GENEVA (24 April 2015) – The Special Rapporteur on freedom of opinion and expression, David Kaye, and the Special Rapporteur on freedom of peaceful assembly and of association, Maina Kiai, today said the detention of the six so-called “Zone Nine” bloggers and three other journalists in Ethiopia over the past year has been “absolutely unacceptable”.
The bloggers, who used an online platform to report on social and political issues in Ethiopia, were arrested on April 25 and 26 last year and have remained in detention ever since. The Federal First Instance Court of Ethiopia reportedly charged them under the 2009 Anti-Terrorism Proclamation for “working with foreign human rights organizations and inciting violence through social media to create instability in the country.” Their trial has been adjourned several times.
“The continued detention of these journalists is absolutely unacceptable and particularly worrying as the country prepares to hold parliamentary elections on May 24. The open public debate that should mark any democratic process is obviously undermined if journalists are silenced through harassment or detention,” Kaye said.
“Muzzling the media and limiting public debate is never a good response to the threats of violence and terrorism,” continued Kaye. “Prosecuting journalists who are legitimately exercising their right to freedom of expression creates a system of self-censorship in which journalists must choose between limiting their speech, living in exile, or facing years in prison.”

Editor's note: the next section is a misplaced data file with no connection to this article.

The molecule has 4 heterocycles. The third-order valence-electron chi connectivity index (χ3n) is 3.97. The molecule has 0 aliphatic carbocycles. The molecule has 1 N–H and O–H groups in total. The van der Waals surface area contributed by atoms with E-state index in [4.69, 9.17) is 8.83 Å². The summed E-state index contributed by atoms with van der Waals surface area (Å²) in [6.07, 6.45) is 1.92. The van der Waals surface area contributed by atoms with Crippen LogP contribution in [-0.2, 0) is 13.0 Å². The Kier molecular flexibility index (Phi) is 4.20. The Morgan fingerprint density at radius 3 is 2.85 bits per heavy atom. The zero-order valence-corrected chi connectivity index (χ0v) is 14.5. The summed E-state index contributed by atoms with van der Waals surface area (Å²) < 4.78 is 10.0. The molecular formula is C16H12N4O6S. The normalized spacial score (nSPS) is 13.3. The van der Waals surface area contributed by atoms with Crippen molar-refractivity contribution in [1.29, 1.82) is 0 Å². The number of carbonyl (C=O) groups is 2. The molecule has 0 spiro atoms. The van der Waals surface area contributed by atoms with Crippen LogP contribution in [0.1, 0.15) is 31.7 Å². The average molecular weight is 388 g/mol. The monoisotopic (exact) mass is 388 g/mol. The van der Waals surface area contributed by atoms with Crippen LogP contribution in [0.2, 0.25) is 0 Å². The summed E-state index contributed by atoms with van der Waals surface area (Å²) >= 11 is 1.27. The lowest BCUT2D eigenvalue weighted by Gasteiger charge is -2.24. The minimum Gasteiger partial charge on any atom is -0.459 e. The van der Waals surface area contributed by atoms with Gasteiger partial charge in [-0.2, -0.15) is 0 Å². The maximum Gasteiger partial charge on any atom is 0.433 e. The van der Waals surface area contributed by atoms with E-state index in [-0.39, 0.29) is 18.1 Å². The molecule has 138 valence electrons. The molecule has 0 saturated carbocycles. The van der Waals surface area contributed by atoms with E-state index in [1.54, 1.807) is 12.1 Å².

“To comply with its obligations, Ethiopia must respect the rights to assemble peacefully and associate freely, online as well as offline, including those of people expressing dissenting views,” added Kiai.
The Special Rapporteurs noted that the Ethiopian authorities had already publicly recognized the need to ensure freedom of the press.
“During the last Universal Periodic Review of Ethiopia’s record in the UN Human Rights Council, the Government accepted a number of recommendations relating to the promotion of freedom of expression and encouraging political debate ahead of elections. Fulfilling these commitments is essential for the promotion of democracy and the rule of law.”
David Kaye (USA) was appointed as Special Rapporteur on the promotion and protection of the right to freedom of opinion and expression in August 2014 by the United Nations Human Rights Council. Learn more, log on to: http://www.ohchr.org/EN/Issues/FreedomOpinion/Pages/OpinionIndex.aspx
Maina Kiai: (Kenya) was appointed by the United Nations Human Rights Council as the first Special Rapporteur on the rights to freedom of peaceful assembly and of association on May 2011. Learn more, log on to: http://www.ohchr.org/EN/Issues/AssemblyAssociation/Pages/SRFreedomAssemblyAssociationIndex.aspx
The UN Special Rapporteurs are part of what is known as the Special Procedures of the Human Rights Council. Special Procedures, the largest body of independent experts in the UN Human Rights, is the general name of the independent fact-finding and monitoring mechanisms of the Human Rights Council that address either specific country situations or thematic issues in all parts of the world. Special Procedures’ experts work on a voluntary basis; they are not UN staff and do not receive a salary for their work. They are independent from any government or organization and serve in their individual capacity.
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